The Rutherford Institute is putting
Phoenix, Arizona on notice for the mistreatment of a
Christian who wanted to give away free bottles of water.
The situation dates back to a year ago, when Dana Crow-Smith was
handing out free water at the city's First Friday Festival. A
city official, the neighborhood preservation inspector, told her to
stop until she paid a $350 application fee and a $30 annual
license fee and got approval -- which would have taken up
to four weeks.
John Whitehead, founder of The Rutherford
Institute, intervened and describes what happened
"I had written a letter to the city officials, saying that this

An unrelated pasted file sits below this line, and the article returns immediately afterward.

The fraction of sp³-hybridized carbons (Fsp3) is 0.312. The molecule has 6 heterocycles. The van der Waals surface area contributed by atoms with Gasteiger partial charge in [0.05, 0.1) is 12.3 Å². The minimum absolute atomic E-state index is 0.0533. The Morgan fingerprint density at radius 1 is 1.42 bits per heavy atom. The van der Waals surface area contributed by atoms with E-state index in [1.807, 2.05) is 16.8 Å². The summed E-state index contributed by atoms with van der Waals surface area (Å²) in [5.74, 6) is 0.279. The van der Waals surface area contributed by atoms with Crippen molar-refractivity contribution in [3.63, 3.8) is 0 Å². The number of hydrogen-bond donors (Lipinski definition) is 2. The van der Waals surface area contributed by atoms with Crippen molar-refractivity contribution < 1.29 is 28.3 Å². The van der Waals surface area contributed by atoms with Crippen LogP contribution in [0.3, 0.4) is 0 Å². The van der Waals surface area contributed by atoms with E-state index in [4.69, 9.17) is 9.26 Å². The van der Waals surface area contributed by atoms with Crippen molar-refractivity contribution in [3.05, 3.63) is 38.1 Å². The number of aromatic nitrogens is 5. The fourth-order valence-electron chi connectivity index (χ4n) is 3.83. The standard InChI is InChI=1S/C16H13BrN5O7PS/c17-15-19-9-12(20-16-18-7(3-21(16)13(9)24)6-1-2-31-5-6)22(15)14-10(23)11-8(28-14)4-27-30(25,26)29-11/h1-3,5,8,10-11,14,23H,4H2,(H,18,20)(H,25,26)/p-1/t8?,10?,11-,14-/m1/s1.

was clearly not an act of selling, that therefore, on public
property at a festival -- when it was 112 degrees, by the way -- in
the scorching heat of Phoenix, someone should be able to give away
a free bottle of water," Whitehead tells OneNewsNow. "The city
responded by saying even if she was on private property, their law
requires that you have to have a vendors permit."
But he contends it is a dangerous precedent that deserves to be
"It would mean that a church on their private property could not
hand out free water," the attorney reason. "We really don't
think that this makes any sense. So, I have responded to the city,
saying it absolutely makes no sense and that they have to shape up
or we are potentially going to file a lawsuit over this as a
violation of the First Amendment right to freedom of expression and
freedom of religion."
Phoenix is the same city that put Michael Salmon in jail for 60
days for constructing a building on his private property for prayer